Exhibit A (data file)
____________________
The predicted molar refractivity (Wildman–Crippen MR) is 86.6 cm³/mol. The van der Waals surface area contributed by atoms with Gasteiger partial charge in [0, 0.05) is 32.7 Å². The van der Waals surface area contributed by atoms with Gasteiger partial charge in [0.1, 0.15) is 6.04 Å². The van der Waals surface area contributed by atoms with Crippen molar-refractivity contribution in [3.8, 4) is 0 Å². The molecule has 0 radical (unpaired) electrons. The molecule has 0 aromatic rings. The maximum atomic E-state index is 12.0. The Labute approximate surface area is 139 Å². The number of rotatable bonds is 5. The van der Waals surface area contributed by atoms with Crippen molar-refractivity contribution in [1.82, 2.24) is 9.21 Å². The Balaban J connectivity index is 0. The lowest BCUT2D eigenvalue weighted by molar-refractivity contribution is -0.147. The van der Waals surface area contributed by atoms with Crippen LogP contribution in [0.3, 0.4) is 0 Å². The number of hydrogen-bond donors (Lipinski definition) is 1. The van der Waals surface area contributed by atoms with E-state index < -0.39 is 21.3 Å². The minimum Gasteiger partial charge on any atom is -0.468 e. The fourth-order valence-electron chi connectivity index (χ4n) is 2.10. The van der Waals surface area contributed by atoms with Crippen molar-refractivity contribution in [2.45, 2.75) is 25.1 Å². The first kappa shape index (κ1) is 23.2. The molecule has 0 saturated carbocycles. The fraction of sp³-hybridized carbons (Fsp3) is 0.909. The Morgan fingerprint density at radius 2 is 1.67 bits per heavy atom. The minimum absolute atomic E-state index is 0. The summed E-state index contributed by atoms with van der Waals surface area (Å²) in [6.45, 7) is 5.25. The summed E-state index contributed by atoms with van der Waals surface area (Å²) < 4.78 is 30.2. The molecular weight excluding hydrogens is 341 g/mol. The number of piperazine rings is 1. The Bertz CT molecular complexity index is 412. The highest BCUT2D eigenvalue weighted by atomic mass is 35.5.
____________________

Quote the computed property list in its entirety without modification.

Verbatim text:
The predicted molar refractivity (Wildman–Crippen MR) is 86.6 cm³/mol. The van der Waals surface area contributed by atoms with Gasteiger partial charge in [0, 0.05) is 32.7 Å². The van der Waals surface area contributed by atoms with Gasteiger partial charge in [0.1, 0.15) is 6.04 Å². The van der Waals surface area contributed by atoms with Crippen molar-refractivity contribution in [3.8, 4) is 0 Å². The molecule has 0 radical (unpaired) electrons. The molecule has 0 aromatic rings. The maximum atomic E-state index is 12.0. The Labute approximate surface area is 139 Å². The number of rotatable bonds is 5. The van der Waals surface area contributed by atoms with Crippen molar-refractivity contribution in [1.82, 2.24) is 9.21 Å². The Balaban J connectivity index is 0. The lowest BCUT2D eigenvalue weighted by molar-refractivity contribution is -0.147. The van der Waals surface area contributed by atoms with Crippen LogP contribution in [0.3, 0.4) is 0 Å². The number of hydrogen-bond donors (Lipinski definition) is 1. The van der Waals surface area contributed by atoms with E-state index < -0.39 is 21.3 Å². The minimum Gasteiger partial charge on any atom is -0.468 e. The fourth-order valence-electron chi connectivity index (χ4n) is 2.10. The van der Waals surface area contributed by atoms with Crippen molar-refractivity contribution in [2.45, 2.75) is 25.1 Å². The first kappa shape index (κ1) is 23.2. The molecule has 0 saturated carbocycles. The fraction of sp³-hybridized carbons (Fsp3) is 0.909. The Morgan fingerprint density at radius 2 is 1.67 bits per heavy atom. The minimum absolute atomic E-state index is 0. The summed E-state index contributed by atoms with van der Waals surface area (Å²) in [6.45, 7) is 5.25. The summed E-state index contributed by atoms with van der Waals surface area (Å²) < 4.78 is 30.2. The molecular weight excluding hydrogens is 341 g/mol. The number of piperazine rings is 1. The Bertz CT molecular complexity index is 412. The highest BCUT2D eigenvalue weighted by atomic mass is 35.5.